|In the full version of the interview, the interviewer recounts in the first person the cruelty enslavers inflicted on Hannah Davidson and the other enslaved people. Hanna Davidson describes a life of continuous work and repeated whippings. Enslavers Emmette and Susan Meriwether kept Hannah Davidson, her sister, and others enslaved for over twenty one years after they were legally free. In this excerpt, recorded in the first person, Hannah Davidson describes religion and songs she sang as a child.
…We didn’t have any churches… We used to sing, ‘Swing low, sweet chariot’. When our folks sang that, we could really see the chariot…
The only fun we had was on Sunday evening, after work. That was the only chance we got. We used to go away off from the house and play in the haystack… Sundays the slaves would wash out their clothes. It was the only time they had to themselves… We never observed Christmas. We never had holidays, son, no, sir! [she is referring to the interviewer.] We didn’t know what the word was…
School? We never saw the inside of a schoolhouse. Mistress used to read the Bible to us every Sunday morning.
We sang two songs I still remember.
I think when I read that sweet story of old,
When Jesus was here among men,
How he called little children like lambs to his fold,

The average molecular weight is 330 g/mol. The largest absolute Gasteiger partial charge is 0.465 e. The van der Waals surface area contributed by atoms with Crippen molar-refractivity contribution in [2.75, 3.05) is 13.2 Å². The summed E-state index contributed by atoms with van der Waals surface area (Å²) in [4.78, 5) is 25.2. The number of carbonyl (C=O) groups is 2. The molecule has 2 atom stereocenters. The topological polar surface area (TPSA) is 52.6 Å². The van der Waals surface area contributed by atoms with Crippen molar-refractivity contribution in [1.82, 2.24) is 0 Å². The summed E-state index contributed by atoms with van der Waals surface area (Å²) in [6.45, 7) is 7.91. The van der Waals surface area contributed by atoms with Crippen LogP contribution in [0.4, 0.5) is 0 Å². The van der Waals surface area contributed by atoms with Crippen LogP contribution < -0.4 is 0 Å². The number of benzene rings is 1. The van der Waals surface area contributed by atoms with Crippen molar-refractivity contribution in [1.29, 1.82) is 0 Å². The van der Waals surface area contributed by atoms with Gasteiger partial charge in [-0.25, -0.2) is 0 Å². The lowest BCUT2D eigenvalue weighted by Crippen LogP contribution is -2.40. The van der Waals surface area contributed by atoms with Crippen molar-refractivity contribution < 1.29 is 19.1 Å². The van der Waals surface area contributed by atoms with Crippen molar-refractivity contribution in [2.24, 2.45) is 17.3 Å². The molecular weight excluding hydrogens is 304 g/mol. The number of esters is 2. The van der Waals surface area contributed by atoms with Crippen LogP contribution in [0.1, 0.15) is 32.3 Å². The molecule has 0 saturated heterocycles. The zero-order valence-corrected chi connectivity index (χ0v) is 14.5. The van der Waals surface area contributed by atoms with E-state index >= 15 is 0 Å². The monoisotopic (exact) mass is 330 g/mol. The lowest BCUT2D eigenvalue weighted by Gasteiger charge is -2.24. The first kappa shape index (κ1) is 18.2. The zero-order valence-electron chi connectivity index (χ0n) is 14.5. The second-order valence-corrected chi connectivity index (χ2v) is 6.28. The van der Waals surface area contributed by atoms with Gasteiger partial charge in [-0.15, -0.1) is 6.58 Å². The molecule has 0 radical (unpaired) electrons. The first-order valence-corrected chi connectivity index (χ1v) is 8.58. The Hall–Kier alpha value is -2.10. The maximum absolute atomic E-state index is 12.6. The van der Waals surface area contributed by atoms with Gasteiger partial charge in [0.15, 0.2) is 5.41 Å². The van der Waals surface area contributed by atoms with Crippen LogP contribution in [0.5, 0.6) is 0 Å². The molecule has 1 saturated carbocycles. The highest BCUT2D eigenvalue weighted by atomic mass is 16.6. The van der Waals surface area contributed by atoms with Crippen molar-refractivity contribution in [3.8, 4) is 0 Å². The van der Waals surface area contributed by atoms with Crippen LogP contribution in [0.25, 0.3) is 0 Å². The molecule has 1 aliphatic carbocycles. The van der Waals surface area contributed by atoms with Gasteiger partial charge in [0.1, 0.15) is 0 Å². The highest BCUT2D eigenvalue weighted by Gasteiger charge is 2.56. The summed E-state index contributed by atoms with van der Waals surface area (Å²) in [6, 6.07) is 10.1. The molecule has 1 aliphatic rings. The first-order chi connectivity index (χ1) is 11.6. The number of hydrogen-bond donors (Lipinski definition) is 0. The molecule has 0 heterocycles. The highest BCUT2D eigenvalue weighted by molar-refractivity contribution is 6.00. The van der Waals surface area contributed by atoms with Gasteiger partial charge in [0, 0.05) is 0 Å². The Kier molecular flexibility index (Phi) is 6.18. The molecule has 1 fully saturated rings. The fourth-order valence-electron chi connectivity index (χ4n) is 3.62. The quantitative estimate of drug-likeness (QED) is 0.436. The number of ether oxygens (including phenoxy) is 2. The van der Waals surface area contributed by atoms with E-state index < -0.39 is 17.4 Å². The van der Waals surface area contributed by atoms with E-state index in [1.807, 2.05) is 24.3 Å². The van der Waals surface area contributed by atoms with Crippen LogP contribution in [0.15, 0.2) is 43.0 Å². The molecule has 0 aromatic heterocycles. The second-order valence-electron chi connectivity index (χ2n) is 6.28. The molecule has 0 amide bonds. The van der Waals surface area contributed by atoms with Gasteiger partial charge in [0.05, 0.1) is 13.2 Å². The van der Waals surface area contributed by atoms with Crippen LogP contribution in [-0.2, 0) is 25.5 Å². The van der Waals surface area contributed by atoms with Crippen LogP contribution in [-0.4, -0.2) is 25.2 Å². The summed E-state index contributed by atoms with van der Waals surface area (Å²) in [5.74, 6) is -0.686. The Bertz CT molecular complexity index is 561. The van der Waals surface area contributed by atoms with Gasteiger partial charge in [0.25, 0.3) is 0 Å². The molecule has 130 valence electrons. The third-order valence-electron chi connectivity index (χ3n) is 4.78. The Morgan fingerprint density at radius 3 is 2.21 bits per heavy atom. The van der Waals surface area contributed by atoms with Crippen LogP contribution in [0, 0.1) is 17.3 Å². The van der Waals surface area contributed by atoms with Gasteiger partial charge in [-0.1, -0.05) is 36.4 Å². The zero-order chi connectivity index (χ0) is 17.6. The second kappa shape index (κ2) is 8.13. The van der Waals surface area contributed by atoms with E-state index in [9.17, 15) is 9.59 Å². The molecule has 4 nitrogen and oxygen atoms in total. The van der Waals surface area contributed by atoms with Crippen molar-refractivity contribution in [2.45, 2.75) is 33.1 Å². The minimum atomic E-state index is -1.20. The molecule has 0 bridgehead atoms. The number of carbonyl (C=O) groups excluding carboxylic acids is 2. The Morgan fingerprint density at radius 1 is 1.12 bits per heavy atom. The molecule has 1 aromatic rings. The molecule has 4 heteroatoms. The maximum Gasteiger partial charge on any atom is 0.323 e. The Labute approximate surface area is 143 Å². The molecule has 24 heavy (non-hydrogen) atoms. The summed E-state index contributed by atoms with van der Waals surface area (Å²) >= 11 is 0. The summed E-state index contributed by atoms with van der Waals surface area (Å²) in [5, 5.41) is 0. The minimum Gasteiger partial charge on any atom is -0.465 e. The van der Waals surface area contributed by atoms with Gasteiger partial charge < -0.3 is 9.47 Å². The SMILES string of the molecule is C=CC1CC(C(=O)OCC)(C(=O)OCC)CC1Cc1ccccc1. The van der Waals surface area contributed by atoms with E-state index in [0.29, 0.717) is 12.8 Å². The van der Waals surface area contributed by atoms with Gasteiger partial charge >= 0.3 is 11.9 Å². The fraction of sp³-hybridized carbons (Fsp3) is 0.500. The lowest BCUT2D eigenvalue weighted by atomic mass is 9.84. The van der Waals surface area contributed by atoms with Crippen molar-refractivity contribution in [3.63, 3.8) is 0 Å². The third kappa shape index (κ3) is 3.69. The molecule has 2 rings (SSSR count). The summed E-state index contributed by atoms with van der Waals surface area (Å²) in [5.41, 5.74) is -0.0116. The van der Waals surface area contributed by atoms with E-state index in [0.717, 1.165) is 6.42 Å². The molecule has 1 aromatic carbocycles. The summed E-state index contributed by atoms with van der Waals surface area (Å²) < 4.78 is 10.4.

I should like to have been with them then.
I wish that his hands had been placed on my head,
That his arms had been thrown around me,
That I might have seen his kind face when he said
‘Let the little ones come unto me.’
Yet still to his footstool in prayer I nay go
And ask for a share of his love,
And that I might earnestly seek Him below
And see Him and hear Him above.
Then there was another:
I want to be an angel
And with the angels stand
With a crown upon my Forehead
And a harp within my hand.
And there before my Saviour,
So glorious and so bright,
I’d make the sweetest music
And praise him day and night.
And as soon as we got through singing those songs, we had to get right out to work. I was always glad when they called us in the house to Sunday school. It was the only chance we’d get to rest…
…Us kids always used to sing a song, ‘Gonna hang Jeff Davis [president of the Confederacy] to a sour apple tree as we go marchin’ home.’ I didn’t know what it meant at the time…
Formerly enslaved person
|Birth Year (Age)
|1852 (approx. 85)
|Emmette and Susan Meriwether
|Themes & Keywords
|Ballard County, First Person, Witnessed Extreme Cruelty, Sold, Union Troops,